Amazon’s introduction of its new Kindle Fire tablet this week was a marvel to behold and a riddle to deconstruct. The company did almost everything differently. Instead of jamming journalists into a convention center to live-blog the proceedings, Jeff Bezos conducted more than a dozen sit-downs with representatives from print, television, and the blogosphere. In a mild rebuke to the notion that Bezos is averse to the press, reporters were invited, one after another, to visit Amazon headquarters for an audience with the sage of Seattle.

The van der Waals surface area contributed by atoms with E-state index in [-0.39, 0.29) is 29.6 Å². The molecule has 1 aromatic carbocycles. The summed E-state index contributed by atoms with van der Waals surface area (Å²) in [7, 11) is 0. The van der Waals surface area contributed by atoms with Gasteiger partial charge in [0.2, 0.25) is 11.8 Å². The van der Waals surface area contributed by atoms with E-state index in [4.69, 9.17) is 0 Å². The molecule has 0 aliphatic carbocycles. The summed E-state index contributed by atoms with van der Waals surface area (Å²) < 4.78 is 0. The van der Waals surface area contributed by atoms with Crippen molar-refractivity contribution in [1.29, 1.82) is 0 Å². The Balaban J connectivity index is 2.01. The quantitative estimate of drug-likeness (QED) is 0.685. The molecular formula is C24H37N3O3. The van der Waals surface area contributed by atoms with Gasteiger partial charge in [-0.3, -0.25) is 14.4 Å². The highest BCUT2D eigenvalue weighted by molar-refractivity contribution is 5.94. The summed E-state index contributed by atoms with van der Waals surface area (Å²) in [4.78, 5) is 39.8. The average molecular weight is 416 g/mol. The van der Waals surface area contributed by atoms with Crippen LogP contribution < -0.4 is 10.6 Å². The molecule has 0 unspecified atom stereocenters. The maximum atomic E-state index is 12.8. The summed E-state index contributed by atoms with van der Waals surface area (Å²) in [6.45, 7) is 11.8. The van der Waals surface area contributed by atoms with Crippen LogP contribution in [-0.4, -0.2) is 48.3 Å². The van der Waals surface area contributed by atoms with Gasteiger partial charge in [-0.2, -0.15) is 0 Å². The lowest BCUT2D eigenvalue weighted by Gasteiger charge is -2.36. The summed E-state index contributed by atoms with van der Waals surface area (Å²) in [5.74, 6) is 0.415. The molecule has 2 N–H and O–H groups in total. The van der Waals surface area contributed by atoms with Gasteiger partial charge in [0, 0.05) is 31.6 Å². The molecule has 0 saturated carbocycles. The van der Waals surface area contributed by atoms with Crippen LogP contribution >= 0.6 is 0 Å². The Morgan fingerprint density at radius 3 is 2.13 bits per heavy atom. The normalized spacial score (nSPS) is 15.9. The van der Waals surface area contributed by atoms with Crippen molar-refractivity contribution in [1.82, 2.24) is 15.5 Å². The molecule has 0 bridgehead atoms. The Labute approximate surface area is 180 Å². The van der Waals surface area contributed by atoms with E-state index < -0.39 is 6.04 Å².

What Bezos talked about in these sessions was illuminating as well. Other Kindle execs briefed journalists on the new, spiffed-up Kindle HDX models. Bezos spent his time talking about the principles that guide Amazon’s Kindle group (“sell premium products at non-premium prices”) as well as such new features as the Mayday button, which summons a live videochat with a customer service rep. At the end of each conversation, Bezos actually did pull out “one more thing” in Jobsian fashion. But it was last year’s Kindle HD, now repurposed at $139, down from an introductory price of $199 last year. It’s the Kindle Fire model with the fewest bells and whistles, not the most, and it was the opposite of what Steve would have pulled out of his bag at the end of a product rollout. Read the full story here on Businessweek.com.